Apr 26 2013 12:00pm

Malazan Re-read of the Fallen: Toll the Hounds, Chapter Five (Part One)

Malazan Re-read of the Fallen Toll The Hounds Steven EriksonWelcome to the Malazan Re-read of the Fallen! Every post will start off with a summary of events, followed by reaction and commentary by your hosts Bill and Amanda (with Amanda, new to the series, going first), and finally comments from readers. In this article, we’ll cover Chapter Two of Toll the Hounds (TtH).

A fair warning before we get started: We’ll be discussing both novel and whole-series themes, narrative arcs that run across the entire series, and foreshadowing. Note: The summary of events will be free of major spoilers and we’re going to try keeping the reader comments the same. A spoiler thread has been set up for outright Malazan spoiler discussion.

Note: something unexpected came up and Amanda won’t be posting today, though she will catch up to us in the comments. She sends her apologies.)




Kruppe gives us a big picture sense of Darujhistan’s liveliness.


Torvald breaks into Gareb the Lender’s home. Gareb’s wife thinks it’s her husband playing a role-playing game—“The Night Stalker this time? Ooh, that one’s fun”—and Nom makes love to her, also getting the location of the loot during.


Five-year-old Harllo eats an onion, leery of his cousin Snell, who is a sadistic bully. He thinks of Uncle Two (Gruntle) as the “bravest, wisest man” in the city. He also thinks of Aunt Two (Stonny), “who wasn’t Aunt Two at all, but Mother One. Even if she wouldn’t admit it.” Harllo knows he is the product of rape and that is why Stonny acts as she does. Both his adoptive parents, Aunt Myrla and Uncle Bedek, suffer mentally and physically: Bedek has no legs below the knees and can’t do much and gets depressed, and Myrla was injured in childbirth and tires easily. Harllo does much of the work (including stealing food) for the household, especially as Snell does almost nothing. Gruntle arrives to Harllo’s pleasure and Snell’s fear and hatred. As Gruntle and Bedek reminisce and Snell plots some cruelty, Harllo thinks how tomorrow he’ll head out of the city to collect dung for the fire.


Duiker burns his failed attempts at writing a history of the Chain of Dogs, disdaining history as well as his own every-more-uncharitable feelings toward people. He mourns the singular constancy of human stupidity, broken only now and then by rare and fleeting moments of greatness. Mallet tells him the marines are working on tracing back the assassins to their source then talks of his own sense of growing cynicism and his feelings of being lost in retirement, having lost so many friends for who knows what reasons. Duiker’s says he has a meeting with Baruk tomorrow and heads off to bed, warning Mallet to watch his back.


Thordy, who runs a vegetable stall in the market (the one Harllo has stolen from), watches her husband Gaz storm off in a rage. She thinks of how Gaz never hits her because he needs her, but he takes his rage out on others, likes “kicking faces in, so long as the victim was smaller.” Gaz lost all his fingers to an underwater creature when he’d been a fisherman, and part of his rage stems from that accident and how it had made his hands fit “for fighting . . . and nothing more.” She considers how she has changed recently, how her former “emptiness” had begun to fill, and she thinks how both she and Gaz would be happier were he dead.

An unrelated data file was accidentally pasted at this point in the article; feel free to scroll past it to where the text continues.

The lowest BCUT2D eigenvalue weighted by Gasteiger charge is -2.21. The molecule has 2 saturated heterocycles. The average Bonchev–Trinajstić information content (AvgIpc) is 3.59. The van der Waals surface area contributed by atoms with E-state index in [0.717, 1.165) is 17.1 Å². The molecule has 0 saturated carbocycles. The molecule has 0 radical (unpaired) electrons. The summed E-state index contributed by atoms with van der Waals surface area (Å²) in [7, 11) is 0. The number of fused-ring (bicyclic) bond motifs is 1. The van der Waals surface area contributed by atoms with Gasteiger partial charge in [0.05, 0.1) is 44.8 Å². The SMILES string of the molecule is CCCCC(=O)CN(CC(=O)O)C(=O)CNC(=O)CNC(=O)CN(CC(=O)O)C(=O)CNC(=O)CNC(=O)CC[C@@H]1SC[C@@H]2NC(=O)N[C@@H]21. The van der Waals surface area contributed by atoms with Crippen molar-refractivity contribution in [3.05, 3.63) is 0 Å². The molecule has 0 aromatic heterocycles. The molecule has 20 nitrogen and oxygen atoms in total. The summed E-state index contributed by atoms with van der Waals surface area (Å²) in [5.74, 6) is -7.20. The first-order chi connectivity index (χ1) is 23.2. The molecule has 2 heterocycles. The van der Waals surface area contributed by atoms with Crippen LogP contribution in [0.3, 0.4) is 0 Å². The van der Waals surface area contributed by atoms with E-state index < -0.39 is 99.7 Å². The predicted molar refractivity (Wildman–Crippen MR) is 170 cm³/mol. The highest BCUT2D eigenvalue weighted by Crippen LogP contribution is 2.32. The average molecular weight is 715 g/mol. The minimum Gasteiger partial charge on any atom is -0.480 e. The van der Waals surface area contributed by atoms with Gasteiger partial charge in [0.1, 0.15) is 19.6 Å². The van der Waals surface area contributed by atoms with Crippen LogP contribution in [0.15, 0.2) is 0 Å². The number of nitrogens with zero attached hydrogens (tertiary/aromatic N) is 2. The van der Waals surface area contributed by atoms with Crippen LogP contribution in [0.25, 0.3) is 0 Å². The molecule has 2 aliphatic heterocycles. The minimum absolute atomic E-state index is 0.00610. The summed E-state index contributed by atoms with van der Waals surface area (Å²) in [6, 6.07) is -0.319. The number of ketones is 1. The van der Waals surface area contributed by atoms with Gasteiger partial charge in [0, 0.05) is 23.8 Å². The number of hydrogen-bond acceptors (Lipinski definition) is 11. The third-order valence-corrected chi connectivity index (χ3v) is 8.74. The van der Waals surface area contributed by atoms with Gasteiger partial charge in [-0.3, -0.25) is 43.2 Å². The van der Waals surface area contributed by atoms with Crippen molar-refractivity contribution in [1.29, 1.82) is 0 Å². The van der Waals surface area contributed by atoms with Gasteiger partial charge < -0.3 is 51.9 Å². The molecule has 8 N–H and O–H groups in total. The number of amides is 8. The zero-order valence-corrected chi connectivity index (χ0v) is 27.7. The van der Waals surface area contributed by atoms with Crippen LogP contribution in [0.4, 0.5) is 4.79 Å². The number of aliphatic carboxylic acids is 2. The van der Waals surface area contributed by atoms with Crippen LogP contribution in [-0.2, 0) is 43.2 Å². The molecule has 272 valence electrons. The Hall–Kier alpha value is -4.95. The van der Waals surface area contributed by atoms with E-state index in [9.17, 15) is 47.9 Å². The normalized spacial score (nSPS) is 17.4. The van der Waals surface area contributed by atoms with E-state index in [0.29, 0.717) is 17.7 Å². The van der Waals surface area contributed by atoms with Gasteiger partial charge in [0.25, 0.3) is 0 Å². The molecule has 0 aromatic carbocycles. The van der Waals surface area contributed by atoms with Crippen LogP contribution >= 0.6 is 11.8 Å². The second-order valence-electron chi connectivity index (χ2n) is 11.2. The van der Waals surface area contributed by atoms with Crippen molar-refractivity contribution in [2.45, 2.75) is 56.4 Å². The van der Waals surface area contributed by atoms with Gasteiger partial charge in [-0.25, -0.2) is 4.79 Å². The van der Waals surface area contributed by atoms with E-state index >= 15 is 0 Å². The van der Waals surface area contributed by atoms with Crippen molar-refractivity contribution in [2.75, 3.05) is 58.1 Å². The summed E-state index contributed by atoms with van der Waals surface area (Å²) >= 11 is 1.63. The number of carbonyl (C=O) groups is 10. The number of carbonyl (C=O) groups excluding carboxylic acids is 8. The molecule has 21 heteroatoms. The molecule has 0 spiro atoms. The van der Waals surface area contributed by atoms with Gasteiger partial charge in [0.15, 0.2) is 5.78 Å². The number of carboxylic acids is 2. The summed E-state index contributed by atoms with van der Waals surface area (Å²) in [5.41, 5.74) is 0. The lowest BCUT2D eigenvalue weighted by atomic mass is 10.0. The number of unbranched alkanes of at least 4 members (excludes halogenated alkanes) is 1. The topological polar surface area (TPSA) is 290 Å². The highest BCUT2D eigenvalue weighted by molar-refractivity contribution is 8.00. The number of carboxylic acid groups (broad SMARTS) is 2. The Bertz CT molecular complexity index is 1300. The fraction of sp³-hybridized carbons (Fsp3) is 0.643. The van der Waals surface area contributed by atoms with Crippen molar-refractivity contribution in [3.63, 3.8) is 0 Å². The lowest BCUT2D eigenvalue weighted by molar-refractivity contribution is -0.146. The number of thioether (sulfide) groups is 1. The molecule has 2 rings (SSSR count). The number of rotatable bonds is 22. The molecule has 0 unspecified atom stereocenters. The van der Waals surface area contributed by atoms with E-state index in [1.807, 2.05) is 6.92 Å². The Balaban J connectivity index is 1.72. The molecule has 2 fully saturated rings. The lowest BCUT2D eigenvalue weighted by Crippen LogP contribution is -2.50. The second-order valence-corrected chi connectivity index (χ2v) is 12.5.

Gaz walks away, thinking Thordy should have kicked him out long ago. He thinks how he lies to her about his victims, how he actually chooses “the meanest, biggest bastards he could find” and how he’s killed four of them so far (“that he was sure of”). He knows someday it’ll be him dead and that Thordy won’t mourn him. He is met by a cowled figure who tells him “Welcome your god,” whom Gaz has sacrificed to six times. The figure tells him to keep harvesting souls (though he had no need of sacrifice) and when the time for more comes, Gaz will be “shown what must be done.” When Gaz begins to protest, the figure says Gaz’s desires are irrelevant and then the sound of flies buzzes into Gaz’s head. Sensing killing will drive the sound out, Gaz strikes out at someone who has just entered the alley.


Rallick Nom meets an old friend and current assassin, Krute. Krute tells him there was a cult around Nom, that it had been outlawed by the Guildmaster (Sebar), that Krute is under suspicion and being cut out, and that a lot of assassins have left for Elingarth, Black Coral, and even Pale to join the Claw. He explains the cult was not so much religious as philosophical with regard to assassination: no magic, lots of poisons, otataral dust if possible; but that Seba is trying to go back to magic. Krute assumes Rom will take over, but Rom tells him Vorcan is out as well and he has no idea what she plans. He tells Krute to sit tight for a while.


Pust (followed by some bhok’arala) enters the Shadow Temple, announcing himself as Magus of High House Shadow.